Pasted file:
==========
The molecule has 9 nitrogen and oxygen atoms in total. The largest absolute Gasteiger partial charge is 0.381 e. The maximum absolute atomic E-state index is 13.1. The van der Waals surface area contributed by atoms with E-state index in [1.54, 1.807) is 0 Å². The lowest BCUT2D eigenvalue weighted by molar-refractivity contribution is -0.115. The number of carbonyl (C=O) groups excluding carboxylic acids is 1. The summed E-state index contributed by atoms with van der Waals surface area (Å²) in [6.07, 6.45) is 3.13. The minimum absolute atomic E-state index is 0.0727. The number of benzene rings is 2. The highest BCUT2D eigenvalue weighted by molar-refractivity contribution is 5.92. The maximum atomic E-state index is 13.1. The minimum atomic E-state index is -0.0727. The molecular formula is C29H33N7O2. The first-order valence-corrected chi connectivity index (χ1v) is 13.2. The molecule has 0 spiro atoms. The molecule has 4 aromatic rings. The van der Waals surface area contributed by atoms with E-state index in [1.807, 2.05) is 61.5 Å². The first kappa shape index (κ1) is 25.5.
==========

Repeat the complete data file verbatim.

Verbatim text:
The molecule has 9 nitrogen and oxygen atoms in total. The largest absolute Gasteiger partial charge is 0.381 e. The maximum absolute atomic E-state index is 13.1. The van der Waals surface area contributed by atoms with E-state index in [1.54, 1.807) is 0 Å². The lowest BCUT2D eigenvalue weighted by molar-refractivity contribution is -0.115. The number of carbonyl (C=O) groups excluding carboxylic acids is 1. The summed E-state index contributed by atoms with van der Waals surface area (Å²) in [6.07, 6.45) is 3.13. The minimum absolute atomic E-state index is 0.0727. The number of benzene rings is 2. The highest BCUT2D eigenvalue weighted by molar-refractivity contribution is 5.92. The maximum atomic E-state index is 13.1. The minimum atomic E-state index is -0.0727. The molecular formula is C29H33N7O2. The first-order valence-corrected chi connectivity index (χ1v) is 13.2. The molecule has 0 spiro atoms. The molecule has 4 aromatic rings. The van der Waals surface area contributed by atoms with E-state index in [1.807, 2.05) is 61.5 Å². The first kappa shape index (κ1) is 25.5.